Sennheiser’s New Momentum Wireless Are Still King Of The Headphones

Sennheiser’s New Momentum Wireless Are Still King Of The Headphones

The celebrated sound junkies at Sennheiser have done it again. The company just released the third generation of the widely lauded Momentum Wireless headphones, and thanks to some meaningful upgrades, they’re still the king of the category. Bow down.

Editor’s Note: There is currently no confirmed pricing for the new Momentum Wireless headphones in Australia.

The new $US400 ($588) Momentum Wireless headphones come with a familiar but evolved look. The trademark headband with sliding ear cups is still there, albeit a bit thicker with more room for your ears to breathe.

The supple lambskin details along the edges are still soft and luxurious, although sleeker without the two-tone stitching of the old Momentum Wireless. The sound quality is still phenomenal. It’s even a little better thanks, in part, to improved active noise cancelling.

Sennheiser Momentum Wireless


Premium wireless headphones


$US400 ($588)


Incredible sound quality, very comfortable


Clunky design

But Sennheiser also made some seriously useful upgrades to the Momentum’s guts. The most noticeable thing is the lack of a power button. You unfold the headphones to turn them on, and when you fold them back up, they power off. (A British-accented voice will let you know when they turn on and off.)

The third-generation Momentum Wireless also come with a new feature called Smart Pause, which uses proximity sensors inside the ear cups to automatically play your audio when you put the headphones on. When you take them off, the audio pauses. Other additions include a new switch that toggles between three different noise-cancelling settings and a new button that beckons voice assistants like Siri and Google Assistant.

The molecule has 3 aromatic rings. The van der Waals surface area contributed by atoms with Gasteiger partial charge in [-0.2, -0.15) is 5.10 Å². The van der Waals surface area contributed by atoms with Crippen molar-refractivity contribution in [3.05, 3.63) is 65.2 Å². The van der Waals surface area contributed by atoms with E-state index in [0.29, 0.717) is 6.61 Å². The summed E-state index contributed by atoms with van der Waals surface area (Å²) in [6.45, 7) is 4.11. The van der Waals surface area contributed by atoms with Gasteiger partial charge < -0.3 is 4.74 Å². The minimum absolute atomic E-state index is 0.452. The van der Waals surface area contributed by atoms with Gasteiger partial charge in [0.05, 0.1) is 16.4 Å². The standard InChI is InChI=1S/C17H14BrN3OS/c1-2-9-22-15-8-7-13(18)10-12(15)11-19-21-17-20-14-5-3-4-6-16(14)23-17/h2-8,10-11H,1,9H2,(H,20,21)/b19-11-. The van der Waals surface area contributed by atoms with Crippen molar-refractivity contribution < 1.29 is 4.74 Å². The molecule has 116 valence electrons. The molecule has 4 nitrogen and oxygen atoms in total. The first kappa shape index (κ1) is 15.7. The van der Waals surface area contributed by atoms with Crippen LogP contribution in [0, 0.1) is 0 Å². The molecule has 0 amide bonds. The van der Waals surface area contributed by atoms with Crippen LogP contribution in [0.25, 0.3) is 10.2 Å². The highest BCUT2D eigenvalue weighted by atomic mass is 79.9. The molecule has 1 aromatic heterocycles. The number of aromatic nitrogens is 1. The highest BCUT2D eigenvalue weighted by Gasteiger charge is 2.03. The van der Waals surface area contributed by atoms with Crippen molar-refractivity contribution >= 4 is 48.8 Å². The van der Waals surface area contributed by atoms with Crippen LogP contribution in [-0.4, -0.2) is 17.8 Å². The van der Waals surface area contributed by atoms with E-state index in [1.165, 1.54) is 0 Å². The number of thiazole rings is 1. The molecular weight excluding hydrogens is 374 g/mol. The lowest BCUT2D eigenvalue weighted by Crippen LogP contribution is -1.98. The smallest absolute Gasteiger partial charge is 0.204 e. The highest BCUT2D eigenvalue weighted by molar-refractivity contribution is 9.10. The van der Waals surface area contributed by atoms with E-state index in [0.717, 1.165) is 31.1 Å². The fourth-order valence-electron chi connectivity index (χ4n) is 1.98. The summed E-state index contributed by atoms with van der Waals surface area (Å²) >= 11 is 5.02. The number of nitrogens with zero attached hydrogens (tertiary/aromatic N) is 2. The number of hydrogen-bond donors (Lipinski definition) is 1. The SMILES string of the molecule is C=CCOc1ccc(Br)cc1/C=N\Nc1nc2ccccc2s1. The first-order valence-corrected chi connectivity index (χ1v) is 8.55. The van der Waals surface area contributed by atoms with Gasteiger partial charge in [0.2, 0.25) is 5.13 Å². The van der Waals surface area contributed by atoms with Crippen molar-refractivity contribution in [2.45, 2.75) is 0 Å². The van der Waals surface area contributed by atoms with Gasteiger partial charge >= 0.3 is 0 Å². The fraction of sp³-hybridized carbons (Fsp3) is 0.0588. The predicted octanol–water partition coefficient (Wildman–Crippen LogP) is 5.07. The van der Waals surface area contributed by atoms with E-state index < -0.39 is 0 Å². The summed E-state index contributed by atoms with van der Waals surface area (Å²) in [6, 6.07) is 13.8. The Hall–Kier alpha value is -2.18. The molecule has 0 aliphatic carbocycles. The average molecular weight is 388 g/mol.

In my two weeks of testing the Momentum Wireless, the Smart Pause feature worked flawlessly and frankly just made using the headphones feel so much more graceful. The dependability of Smart Pause is relevant because many other companies have created similar features.

Sennheiser’s version works more consistently, although, I’d occasionally cause the music to pause if I twisted my head in a weird direction. The Momentum’s lack of a power switch, however, impressed me less. I found myself either forgetting to fold them or folding them accidentally, which triggers that British-accented voice and makes me feel like a klutz. Even still, the overall Momentum experience is slicker than it used to be.